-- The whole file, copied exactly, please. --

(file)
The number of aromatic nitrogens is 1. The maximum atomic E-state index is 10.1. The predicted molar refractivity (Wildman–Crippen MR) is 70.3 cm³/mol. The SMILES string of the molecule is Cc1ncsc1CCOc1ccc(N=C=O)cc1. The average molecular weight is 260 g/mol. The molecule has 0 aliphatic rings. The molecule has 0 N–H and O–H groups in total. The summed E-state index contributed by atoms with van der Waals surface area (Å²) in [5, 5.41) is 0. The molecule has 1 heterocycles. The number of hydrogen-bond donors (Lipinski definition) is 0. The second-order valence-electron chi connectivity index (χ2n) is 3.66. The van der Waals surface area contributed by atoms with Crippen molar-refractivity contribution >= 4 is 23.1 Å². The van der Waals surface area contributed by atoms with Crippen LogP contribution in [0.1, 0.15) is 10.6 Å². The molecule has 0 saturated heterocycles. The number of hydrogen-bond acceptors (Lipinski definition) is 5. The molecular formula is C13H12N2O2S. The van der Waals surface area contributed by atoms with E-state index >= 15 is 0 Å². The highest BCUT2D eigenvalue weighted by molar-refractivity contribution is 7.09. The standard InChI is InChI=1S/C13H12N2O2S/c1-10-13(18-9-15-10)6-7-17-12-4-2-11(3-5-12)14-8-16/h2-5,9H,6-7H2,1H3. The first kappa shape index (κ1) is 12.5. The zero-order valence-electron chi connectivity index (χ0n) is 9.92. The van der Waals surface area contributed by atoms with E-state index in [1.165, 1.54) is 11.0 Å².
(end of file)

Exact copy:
The number of aromatic nitrogens is 1. The maximum atomic E-state index is 10.1. The predicted molar refractivity (Wildman–Crippen MR) is 70.3 cm³/mol. The SMILES string of the molecule is Cc1ncsc1CCOc1ccc(N=C=O)cc1. The average molecular weight is 260 g/mol. The molecule has 0 aliphatic rings. The molecule has 0 N–H and O–H groups in total. The summed E-state index contributed by atoms with van der Waals surface area (Å²) in [5, 5.41) is 0. The molecule has 1 heterocycles. The number of hydrogen-bond donors (Lipinski definition) is 0. The second-order valence-electron chi connectivity index (χ2n) is 3.66. The van der Waals surface area contributed by atoms with Crippen molar-refractivity contribution >= 4 is 23.1 Å². The van der Waals surface area contributed by atoms with Crippen LogP contribution in [0.1, 0.15) is 10.6 Å². The molecule has 0 saturated heterocycles. The number of hydrogen-bond acceptors (Lipinski definition) is 5. The molecular formula is C13H12N2O2S. The van der Waals surface area contributed by atoms with E-state index >= 15 is 0 Å². The highest BCUT2D eigenvalue weighted by molar-refractivity contribution is 7.09. The standard InChI is InChI=1S/C13H12N2O2S/c1-10-13(18-9-15-10)6-7-17-12-4-2-11(3-5-12)14-8-16/h2-5,9H,6-7H2,1H3. The first kappa shape index (κ1) is 12.5. The zero-order valence-electron chi connectivity index (χ0n) is 9.92. The van der Waals surface area contributed by atoms with E-state index in [1.165, 1.54) is 11.0 Å².